• Will the amount or thing donated be missed by the donor? It is one thing to give “until it hurts,” or give something that will be missed. It is another thing to give something that the donor was ready to throw away anyway. If the donor merely had to chose between the garbage can and the donation box, what kind of a gift is that? Was it really a generous donation?
• Is the gift expected to benefit the person or persons receiving it in a meaningful way? A gift may appear to be generous even if it lacks impact upon the party receiving the gift. However, some donors actually look for a need and try to fill that need specifically. There is an extra blessing to the giver when the gift results in an immediate and meaningful positive impact. Which gift is more generous, the one with or the one without a meaningful impact?
• Is there giving and not taking? If the gift is from a business, does the business also do right by its customers and employees? This can be a difficult question in these days of “social justice” and many views of “justice” will be highly subjective. But it is not hard to go back to relatively recent history and find American companies that were generous donors to charitable and political causes but at the same time they were using what as close to slave labor overseas. See Zechariah 7:9-10, Micah 6:8, 1 John 3:17-18, Luke 4:18-19, and Proverbs 31:8-9 among many others and then answer this question. Is giving with the right hand when the left hand has unjustly taken from others really generosity?
The answers to those finer points will say a lot about a person’s view of giving and generosity. Part of the reason for the potential for this distinction between being a giver and being a generous person lies in the etymology of the two words. The roots of the words “give” and “generous” are entirely different. “Give” comes from the Germanic or Norse languages whereas “generous” comes from Latin. To give means generally to hand over without expecting payment, as compared to selling something. To be generous is more an act of pure goodness without any strings attached or benefit expected. The meanings sound the same but in actual practice there may be a huge difference.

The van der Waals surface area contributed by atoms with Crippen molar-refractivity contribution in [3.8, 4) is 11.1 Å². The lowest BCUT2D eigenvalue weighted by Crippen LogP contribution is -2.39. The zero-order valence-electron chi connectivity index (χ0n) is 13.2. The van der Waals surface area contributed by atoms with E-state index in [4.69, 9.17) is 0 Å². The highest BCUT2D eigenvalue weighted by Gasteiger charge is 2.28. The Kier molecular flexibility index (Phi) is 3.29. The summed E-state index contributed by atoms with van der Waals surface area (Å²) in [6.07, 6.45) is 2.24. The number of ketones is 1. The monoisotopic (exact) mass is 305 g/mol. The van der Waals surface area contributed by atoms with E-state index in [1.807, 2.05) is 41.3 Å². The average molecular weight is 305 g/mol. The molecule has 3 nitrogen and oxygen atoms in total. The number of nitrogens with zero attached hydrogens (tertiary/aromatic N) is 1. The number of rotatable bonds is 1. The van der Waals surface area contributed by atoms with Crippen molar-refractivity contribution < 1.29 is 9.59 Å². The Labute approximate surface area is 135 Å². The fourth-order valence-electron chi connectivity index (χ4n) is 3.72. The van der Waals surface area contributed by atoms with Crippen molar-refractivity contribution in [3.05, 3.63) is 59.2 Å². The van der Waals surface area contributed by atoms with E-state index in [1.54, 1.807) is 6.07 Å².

The difference, as Jesus saw it, lies in the heart of the giver, whether generous or not. As always, Jesus was far more interested in heart motivations than with appearances. Matthew 5:21-48. Paul also saw the distinction in 2 Corinthians 9:7 where he encouraged people to give but wanted them to give willingly and joyfully. In context, it is clear that Paul was heartily encouraging generosity. He wanted his church in Corinth to fully understand the blessings that were available to true generous givers. See God Loves a Cheerful Giver – So Be One! for a more complete discussion of 2 Corinthians 8–9.
The hard question to answer is the personal one: “Are you a generous person or merely a giver?” As 2 Corinthians 9:7 appears to imply, maybe it is time for a heart examination and greater generosity for the things of God. For more information on generosity or on the transformation it brings about in the heart and lives of the donor and the beneficiary, call us at (813) 264-8713.